*929 Opal Trainer testified that Jessie had told her many times prior to the date of the purported will that Ruth Sampson had told her to make a will. Ruth denied this or that she had used any persuasion, but the testimony quoted below indicates that she had discussed with Jessie the matter of making a will, thus:

"Q. Did you ever use any persuasion state whether or not you used any persuasion on Miss Jessie to make a will to Mrs. Gibson? "A. I never mentioned Faye or anybody else to Jessie in regard to her making a will. Jessie owned this property with no strings attached and I thought she had a right to do with it what she wanted to. I told her time and time again I wanted nothing to do with it and I had nothing to do with it."

Ruth said that, at the suggestion of Jessie, she had told appellant that the will had been made and that appellant was the sole beneficiary. She also had told the appellant not to say anything about the will. There was evidence to show that appellant was Ruth's favorite of her eighteen or twenty nephews and nieces.

After the will was executed, Ruth said, Jessie asked her to read the will, she did, and they took the will to the bank and placed it in Ruth's lockbox, where it remained until Jessie died. Jessie also had other papers in the lockbox. After Jessie's death, Ruth presented the will to the county judge for probate.

Viewing the evidence in the light most favorable to the appellees, as the jury was privileged to do, the testatrix undeniably did not have strong mental capacity; she was in her late sixties when she executed the writing; she had long depended on others to aid her in the transaction of her business; Ruth Sampson had the opportunity to influence Jessie; Ruth was a strong-willed person and had talked beforehand with Jessie about making a will; Ruth had read the will, which was an indication that Jessie wanted her to know that she had named Ruth's favorite niece as the sole beneficiary; and Ruth had kept the will in her lockbox about three years until Jessie died and had told no one, except her niece, about it, and had presented it for probate. The evidence of undue influence and lack of mental capacity, coupled with evidence of unequal and possibly unnatural disposition, was enough under the cases cited to require that the case be submitted to the jury.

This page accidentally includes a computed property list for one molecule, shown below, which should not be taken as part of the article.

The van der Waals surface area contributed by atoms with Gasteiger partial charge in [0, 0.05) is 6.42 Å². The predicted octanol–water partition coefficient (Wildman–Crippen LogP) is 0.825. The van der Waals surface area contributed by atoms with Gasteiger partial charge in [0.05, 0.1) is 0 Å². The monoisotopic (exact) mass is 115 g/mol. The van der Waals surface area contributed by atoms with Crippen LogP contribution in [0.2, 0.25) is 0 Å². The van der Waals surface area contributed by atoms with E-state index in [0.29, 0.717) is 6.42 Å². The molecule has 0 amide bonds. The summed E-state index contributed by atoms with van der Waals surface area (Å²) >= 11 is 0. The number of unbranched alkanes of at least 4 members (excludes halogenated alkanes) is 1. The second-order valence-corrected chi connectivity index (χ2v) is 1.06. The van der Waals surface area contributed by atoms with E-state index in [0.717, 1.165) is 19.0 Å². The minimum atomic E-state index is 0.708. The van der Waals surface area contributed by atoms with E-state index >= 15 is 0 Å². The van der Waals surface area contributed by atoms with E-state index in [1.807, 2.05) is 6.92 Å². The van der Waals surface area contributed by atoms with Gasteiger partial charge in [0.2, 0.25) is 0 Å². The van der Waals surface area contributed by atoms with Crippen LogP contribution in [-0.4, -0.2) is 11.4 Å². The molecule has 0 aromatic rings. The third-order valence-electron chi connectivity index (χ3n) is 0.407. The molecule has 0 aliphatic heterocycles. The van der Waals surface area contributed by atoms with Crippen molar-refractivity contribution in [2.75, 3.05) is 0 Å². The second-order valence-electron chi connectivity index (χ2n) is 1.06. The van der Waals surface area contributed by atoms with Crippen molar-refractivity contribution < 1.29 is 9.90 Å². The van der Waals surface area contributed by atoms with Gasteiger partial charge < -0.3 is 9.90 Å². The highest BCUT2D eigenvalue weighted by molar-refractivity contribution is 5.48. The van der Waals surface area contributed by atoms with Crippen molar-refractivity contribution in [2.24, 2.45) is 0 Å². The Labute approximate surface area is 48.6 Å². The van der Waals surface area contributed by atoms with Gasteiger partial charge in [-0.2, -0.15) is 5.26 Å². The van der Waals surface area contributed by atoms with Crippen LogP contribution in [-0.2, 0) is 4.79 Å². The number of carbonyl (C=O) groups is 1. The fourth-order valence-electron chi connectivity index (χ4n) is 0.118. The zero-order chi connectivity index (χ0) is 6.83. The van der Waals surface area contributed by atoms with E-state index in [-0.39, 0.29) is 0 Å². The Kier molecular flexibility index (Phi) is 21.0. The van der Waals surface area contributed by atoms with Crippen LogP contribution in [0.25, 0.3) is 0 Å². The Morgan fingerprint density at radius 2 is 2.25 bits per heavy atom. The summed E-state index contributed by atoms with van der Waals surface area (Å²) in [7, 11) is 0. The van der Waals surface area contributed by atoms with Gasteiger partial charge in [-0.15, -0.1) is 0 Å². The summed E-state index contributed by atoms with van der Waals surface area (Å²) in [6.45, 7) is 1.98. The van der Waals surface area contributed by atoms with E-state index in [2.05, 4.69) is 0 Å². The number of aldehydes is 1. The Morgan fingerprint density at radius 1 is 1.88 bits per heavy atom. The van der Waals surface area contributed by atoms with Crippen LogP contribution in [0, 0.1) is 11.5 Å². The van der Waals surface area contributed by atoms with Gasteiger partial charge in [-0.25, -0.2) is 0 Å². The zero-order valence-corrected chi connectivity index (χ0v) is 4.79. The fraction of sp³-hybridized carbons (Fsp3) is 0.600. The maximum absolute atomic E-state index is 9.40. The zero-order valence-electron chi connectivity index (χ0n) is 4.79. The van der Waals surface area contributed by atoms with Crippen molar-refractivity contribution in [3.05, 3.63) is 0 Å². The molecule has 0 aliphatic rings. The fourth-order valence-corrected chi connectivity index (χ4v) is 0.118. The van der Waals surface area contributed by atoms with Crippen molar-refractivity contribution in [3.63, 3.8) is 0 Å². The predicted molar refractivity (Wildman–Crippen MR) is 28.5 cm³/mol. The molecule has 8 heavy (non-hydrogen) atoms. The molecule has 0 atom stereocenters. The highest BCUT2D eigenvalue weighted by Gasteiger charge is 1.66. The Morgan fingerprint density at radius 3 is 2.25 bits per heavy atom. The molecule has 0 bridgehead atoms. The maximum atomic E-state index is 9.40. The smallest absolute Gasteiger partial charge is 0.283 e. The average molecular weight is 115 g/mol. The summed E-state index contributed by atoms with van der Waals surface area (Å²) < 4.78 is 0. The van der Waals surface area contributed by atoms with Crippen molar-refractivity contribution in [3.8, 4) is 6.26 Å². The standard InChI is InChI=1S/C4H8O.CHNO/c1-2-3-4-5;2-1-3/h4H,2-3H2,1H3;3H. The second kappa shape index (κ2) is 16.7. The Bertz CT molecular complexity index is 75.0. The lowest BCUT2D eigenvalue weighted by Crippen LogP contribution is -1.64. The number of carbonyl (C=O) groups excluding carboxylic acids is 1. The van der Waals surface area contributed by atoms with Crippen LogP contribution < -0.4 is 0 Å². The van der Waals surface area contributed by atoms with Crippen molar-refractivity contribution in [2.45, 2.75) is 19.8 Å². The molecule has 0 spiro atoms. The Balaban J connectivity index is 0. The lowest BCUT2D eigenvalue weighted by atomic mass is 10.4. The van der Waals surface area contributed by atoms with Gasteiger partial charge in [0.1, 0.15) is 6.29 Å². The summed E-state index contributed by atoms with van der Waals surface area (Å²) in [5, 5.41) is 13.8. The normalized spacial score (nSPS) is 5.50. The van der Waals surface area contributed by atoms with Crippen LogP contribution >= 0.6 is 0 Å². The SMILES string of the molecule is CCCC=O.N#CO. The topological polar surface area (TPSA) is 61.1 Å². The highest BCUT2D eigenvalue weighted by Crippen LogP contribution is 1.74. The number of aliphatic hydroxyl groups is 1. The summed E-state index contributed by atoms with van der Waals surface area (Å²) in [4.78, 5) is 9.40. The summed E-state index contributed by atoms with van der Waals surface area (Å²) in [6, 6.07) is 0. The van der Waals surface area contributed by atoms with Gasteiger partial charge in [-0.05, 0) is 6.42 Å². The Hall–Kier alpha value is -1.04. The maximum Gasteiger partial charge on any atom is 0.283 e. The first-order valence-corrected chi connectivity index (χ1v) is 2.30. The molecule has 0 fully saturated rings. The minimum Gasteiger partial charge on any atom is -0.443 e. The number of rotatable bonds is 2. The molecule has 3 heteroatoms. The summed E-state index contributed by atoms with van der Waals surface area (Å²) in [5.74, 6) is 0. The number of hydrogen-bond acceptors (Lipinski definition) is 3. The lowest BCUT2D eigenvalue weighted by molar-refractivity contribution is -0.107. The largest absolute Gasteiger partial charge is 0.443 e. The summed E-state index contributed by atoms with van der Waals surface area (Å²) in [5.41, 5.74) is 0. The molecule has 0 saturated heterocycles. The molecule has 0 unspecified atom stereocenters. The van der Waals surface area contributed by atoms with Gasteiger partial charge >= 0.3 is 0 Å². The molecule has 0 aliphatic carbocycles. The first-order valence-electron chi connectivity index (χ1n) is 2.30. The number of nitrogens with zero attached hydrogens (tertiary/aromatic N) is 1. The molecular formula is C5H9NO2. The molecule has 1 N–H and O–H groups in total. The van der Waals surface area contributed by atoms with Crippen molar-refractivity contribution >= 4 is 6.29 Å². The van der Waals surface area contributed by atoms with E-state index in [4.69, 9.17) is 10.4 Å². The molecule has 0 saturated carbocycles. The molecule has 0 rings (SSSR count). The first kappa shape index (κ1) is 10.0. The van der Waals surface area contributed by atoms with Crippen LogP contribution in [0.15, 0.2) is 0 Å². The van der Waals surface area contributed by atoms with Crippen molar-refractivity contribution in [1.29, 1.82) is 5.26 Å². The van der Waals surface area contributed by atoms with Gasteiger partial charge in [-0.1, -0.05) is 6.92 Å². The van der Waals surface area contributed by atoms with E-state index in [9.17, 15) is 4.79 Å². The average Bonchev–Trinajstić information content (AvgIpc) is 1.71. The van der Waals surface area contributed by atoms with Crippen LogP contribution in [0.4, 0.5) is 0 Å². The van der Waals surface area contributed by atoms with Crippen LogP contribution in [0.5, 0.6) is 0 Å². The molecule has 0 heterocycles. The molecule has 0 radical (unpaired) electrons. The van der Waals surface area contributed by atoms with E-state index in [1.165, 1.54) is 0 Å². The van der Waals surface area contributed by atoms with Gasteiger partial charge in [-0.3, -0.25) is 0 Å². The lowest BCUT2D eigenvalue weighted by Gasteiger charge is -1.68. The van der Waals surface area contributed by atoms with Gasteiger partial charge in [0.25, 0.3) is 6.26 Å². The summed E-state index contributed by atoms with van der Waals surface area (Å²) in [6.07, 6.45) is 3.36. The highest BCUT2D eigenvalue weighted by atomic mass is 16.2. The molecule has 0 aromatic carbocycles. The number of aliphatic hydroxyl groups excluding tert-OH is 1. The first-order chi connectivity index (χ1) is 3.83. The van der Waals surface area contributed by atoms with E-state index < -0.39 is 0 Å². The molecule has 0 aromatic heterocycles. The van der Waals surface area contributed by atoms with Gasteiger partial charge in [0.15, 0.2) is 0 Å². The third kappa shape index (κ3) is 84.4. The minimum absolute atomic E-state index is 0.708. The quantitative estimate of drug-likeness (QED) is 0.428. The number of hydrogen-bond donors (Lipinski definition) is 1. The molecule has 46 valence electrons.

The validity of the explanation of the unequal or unnatural disposition is a matter of which the jury must be convinced by the testimony offered by appellant. Apparently the jury rejected any explanation here. The cases cited by appellant deal with either the single invalidating factor of undue influence, lack of mental capacity, or unequal disposition, and are not in point. This case is distinguishable from the cases cited by appellant and from Trust Dept. of First National Bank v. Heflin, Ky., 426 S.W.2d 128 (decided February 2, 1968), because all three factors are involved here.

There is no merit in appellant's argument that the court erred in admitting testimony that the testatrix could easily be influenced and that Ruth was a strong character "* * * when there was no evidence that testatrix was unduly influenced by anyone." This argument begs the question since the very testimony complained of was admissible in order to show undue influence.

Appellant also urges that the court erred in refusing to permit the cross-examination of a witness by asking him separately concerning whether the testatrix knew the natural objects of her bounty, the nature and extent of her estate, and whether she could make a rational survey thereof and dispose of it in accord with a fixed purpose of her own. When the witness was examined in chambers for the purpose of an avowal, he said that the testatrix knew her kinfolk; that he thought *930 she knew the extent of her property; and that he doubted if she could have disposed of her property according to a fixed purpose. The net effect of the avowal is a negative answer, the same as given by the witness on direct examination. If there was error, it was not reversible error.

Judgment affirmed.

All concur.